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An essential reset to US-Mexico relations starts today

The world watched last month as Mexican President Andrés Manuel López Obrador pulled a figurative fake handshake and backed away from President Joe Biden’s Los Angeles invitation. President Biden’s response presents an important opportunity.

From the outset, the Biden administration has sought to reestablish the U.S.-Mexico relationship. The objective was to move it from one that is personality-based, transactional and centered around trade and migration to a more broadly focused relationship managed at the cabinet level. 

The administration has worked collaboratively and respectfully with the López Obrador administration when responding to shared challenges of pandemic recovery, climate change and migration. Mexico was one of the first countries to receive donations of COVID-19 vaccines

Facing concerns that the López Obrador administration would withhold cooperation and create additional domestic political challenges as the 2022 midterms approached, the Biden administration met frequently with Mexican officials to try to improve the operation of the Migrant Protection Protocols — known as Remain in Mexico — that were negotiated by the Trump administration. Further, the Biden administration responded cautiously to López Obrador’s proposed energy reform despite considerable pressure from U.S. stakeholders to voice commercial and environmental concerns. 

Over the past 18 months, U.S. and Mexican officials have used new or reconstituted bilateral (and trilateral) mechanisms to develop action plans to address issues affecting the two nations. Stakeholders in both countries have welcomed these efforts to achieve equitable economic growth and development and to resolve challenges such as climate change, water usage and pandemic recovery. 

While the collaborative approach has restored the institutional architecture and created an important dialogue at the cabinet level, it does not appear to have engendered similar respect on the part of López Obrador.  

López Obrador announced that he would not attend the Summit of the Americas if the Biden administration did not invite all Western hemisphere leaders — specifically those of Cuba, Venezuela and Nicaragua — days after his April 29 virtual bilateral meeting with President Biden. When the invitations were not issued, he made good on his promise and stayed home while foreign secretary Marcelo Ebrard led the Mexican delegation.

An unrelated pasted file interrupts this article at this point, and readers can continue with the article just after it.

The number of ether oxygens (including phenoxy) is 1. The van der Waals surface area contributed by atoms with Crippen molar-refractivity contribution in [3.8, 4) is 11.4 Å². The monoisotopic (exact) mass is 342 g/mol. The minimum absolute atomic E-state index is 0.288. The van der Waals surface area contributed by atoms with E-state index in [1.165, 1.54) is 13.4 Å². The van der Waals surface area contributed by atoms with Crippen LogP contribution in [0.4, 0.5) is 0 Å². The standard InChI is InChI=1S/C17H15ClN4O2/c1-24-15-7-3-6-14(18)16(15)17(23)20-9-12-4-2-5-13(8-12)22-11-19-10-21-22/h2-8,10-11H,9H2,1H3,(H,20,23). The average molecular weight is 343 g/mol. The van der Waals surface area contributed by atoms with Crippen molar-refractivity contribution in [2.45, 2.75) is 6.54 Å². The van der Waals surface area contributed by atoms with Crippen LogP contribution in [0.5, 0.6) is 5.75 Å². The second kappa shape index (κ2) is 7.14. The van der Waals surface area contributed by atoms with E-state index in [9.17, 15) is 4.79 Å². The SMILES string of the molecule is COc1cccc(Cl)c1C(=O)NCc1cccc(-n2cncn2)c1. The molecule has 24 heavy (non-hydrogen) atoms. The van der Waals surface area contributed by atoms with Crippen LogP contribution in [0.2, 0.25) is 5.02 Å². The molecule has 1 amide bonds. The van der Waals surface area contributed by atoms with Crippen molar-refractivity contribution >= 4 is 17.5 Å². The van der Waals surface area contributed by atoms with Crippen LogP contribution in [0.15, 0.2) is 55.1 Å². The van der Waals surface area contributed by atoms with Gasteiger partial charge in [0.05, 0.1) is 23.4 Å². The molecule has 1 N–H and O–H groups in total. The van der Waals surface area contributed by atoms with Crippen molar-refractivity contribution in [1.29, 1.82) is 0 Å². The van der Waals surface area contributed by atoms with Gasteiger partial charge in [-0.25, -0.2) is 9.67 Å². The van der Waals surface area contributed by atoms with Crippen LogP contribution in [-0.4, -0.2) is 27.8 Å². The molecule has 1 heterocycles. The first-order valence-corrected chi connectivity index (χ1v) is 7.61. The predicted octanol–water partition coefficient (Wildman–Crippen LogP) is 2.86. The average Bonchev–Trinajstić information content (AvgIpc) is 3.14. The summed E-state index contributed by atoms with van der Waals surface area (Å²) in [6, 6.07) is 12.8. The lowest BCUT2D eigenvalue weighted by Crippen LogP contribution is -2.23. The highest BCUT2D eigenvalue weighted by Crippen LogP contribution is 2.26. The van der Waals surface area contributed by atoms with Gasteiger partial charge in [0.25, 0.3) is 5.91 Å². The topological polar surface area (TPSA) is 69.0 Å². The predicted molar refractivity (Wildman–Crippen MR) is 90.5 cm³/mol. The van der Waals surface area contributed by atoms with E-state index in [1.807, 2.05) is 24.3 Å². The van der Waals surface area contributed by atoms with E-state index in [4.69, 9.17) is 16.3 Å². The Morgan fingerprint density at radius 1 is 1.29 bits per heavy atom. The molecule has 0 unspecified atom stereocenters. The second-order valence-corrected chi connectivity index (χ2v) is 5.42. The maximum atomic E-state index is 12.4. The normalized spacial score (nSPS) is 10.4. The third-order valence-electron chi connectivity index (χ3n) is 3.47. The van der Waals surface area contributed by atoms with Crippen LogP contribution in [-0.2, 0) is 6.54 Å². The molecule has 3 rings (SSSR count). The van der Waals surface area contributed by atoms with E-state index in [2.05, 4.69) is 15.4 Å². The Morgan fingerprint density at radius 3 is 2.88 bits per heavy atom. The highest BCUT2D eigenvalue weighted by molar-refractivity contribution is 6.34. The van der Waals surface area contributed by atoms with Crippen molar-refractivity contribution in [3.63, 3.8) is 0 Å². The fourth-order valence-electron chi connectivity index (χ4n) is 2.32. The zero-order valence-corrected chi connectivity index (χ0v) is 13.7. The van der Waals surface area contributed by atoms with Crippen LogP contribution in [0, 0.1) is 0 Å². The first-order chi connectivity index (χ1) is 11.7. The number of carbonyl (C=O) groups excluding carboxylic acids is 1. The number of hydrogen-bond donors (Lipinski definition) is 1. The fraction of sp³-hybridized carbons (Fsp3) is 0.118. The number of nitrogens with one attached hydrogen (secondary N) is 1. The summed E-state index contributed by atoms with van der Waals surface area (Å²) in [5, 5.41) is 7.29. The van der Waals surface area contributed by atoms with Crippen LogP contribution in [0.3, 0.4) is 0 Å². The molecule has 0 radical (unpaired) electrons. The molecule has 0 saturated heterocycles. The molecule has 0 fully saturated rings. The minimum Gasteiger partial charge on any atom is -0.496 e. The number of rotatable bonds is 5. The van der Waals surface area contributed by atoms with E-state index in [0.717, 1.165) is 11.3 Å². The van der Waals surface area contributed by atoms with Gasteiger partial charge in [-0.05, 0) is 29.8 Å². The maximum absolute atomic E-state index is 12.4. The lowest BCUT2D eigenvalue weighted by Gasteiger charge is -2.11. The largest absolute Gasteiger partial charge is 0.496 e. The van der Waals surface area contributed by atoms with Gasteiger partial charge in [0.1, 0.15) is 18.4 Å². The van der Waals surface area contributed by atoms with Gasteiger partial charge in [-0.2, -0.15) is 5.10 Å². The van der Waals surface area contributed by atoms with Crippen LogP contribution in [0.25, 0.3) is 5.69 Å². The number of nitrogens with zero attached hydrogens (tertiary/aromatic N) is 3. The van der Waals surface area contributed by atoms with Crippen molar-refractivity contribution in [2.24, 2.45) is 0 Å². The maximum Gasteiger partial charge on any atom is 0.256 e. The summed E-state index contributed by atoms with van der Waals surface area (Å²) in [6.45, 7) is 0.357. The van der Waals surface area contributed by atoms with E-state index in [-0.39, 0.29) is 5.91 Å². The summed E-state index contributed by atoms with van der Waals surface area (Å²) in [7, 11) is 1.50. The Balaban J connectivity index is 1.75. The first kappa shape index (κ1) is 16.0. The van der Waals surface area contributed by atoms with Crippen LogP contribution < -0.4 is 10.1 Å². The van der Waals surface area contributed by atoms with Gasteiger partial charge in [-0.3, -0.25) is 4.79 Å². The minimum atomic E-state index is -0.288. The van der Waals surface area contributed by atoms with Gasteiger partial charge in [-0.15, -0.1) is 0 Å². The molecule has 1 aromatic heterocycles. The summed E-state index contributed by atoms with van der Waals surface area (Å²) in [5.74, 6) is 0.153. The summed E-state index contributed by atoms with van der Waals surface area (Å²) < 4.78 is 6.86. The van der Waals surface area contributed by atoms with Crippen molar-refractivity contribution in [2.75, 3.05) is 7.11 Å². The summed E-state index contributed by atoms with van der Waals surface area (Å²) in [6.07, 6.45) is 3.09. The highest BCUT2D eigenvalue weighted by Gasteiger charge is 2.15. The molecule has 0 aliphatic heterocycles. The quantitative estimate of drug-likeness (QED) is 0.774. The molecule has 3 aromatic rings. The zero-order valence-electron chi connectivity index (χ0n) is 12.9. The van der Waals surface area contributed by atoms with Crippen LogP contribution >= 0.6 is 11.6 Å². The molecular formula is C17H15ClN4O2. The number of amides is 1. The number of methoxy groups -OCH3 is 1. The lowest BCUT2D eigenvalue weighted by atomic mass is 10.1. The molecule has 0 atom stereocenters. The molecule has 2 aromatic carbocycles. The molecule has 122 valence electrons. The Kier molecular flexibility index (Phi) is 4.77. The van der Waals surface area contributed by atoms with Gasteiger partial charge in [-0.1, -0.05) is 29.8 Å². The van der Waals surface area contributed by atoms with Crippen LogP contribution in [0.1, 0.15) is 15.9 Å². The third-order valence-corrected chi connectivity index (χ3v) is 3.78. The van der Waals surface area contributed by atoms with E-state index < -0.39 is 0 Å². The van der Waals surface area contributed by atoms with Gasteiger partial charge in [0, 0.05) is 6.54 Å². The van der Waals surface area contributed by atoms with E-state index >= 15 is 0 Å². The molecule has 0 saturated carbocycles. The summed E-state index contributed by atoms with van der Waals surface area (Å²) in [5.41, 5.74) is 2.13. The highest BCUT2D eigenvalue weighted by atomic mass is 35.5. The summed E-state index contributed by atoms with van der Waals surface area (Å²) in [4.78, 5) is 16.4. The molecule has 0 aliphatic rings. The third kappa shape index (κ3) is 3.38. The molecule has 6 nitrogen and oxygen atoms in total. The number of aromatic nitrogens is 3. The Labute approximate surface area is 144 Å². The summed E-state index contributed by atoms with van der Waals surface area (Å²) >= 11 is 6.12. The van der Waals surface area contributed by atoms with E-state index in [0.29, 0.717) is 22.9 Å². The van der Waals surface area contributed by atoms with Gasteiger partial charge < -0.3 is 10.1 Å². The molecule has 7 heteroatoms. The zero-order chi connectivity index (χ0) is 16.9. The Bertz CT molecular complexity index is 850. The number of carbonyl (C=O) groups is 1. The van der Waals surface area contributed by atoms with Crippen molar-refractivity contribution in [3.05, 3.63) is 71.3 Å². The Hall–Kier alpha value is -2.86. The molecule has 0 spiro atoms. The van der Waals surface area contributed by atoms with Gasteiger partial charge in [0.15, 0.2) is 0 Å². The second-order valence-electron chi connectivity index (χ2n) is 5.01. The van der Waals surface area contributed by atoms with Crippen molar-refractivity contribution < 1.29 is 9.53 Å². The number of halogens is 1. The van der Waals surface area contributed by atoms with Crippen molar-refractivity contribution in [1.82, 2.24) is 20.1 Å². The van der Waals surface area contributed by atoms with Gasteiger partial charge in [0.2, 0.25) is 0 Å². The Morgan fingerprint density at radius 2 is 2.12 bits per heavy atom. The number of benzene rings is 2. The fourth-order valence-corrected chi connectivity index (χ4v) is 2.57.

López Obrador’s announcement coming with no advance warning to the White House is not surprising. Since President Biden took office, López Obrador has rarely demurred from commenting on U.S. domestic political issues, including the lack of congressional action on migration, U.S. and NATO support for Ukraine and the extradition of Julian Assange. 

Additionally, López Obrador blaming the failure of U.S. migration policy for the recent deaths of 51 migrants found in a trailer near San Antonio, Texas, combined with the Supreme Court’s decision in favor of the Biden administration on Remain in Mexico, will further heighten White House concerns and those of its domestic policy team. 

Simultaneously, López Obrador regularly dismisses comments by Biden administration officials and members of Congress about the murder of journalists, the suppression of independent institutions and investigations into corruption in Mexico as “interventionism” and uninformed.

Less than a month after the summit, the White House announced today’s visit. Such invitations are not extended lightly and have been less frequent in the COVID-19 era. Following López Obrador’s boycott, the visit is even more surprising as it may be interpreted as a reward — or at least a confirmation that his actions did not harm the bilateral relationship.

The meeting is expected to include discussions on migration (including human trafficking and the treatment of displaced persons), the flows of drugs and weapons between countries, opportunities to promote near-shoring to strengthen North America and climate change (including electricity reform). 

Though President Biden should not go so far as to reciprocate the fake handshake in public, he should make abundantly clear to his counterpart that U.S. security and commercial interests and our long-held democratic values are not only non-negotiable, they are as important as addressing the current migration crisis and other shared interests. Even among friends, fake handshakes are not always a joke.  

Andrew I. Rudman is the director of the Mexico Institute at the Woodrow Wilson International Center for Scholars. A former Foreign Service officer and director of the Office of NAFTA and Inter-American Affairs at the Commerce Department, he has worked on Mexico and U.S.-Mexican relations throughout his public and private sector careers.

Tags Andrés Manuel López Obrador Climate change COVID-19 Joe Biden Marcelo Ebrard Mexico–United States border Politics of the United States Remain in Mexico US-Mexico relations

Copyright 2023 Nexstar Media Inc. All rights reserved. This material may not be published, broadcast, rewritten, or redistributed. Regular the hill posts

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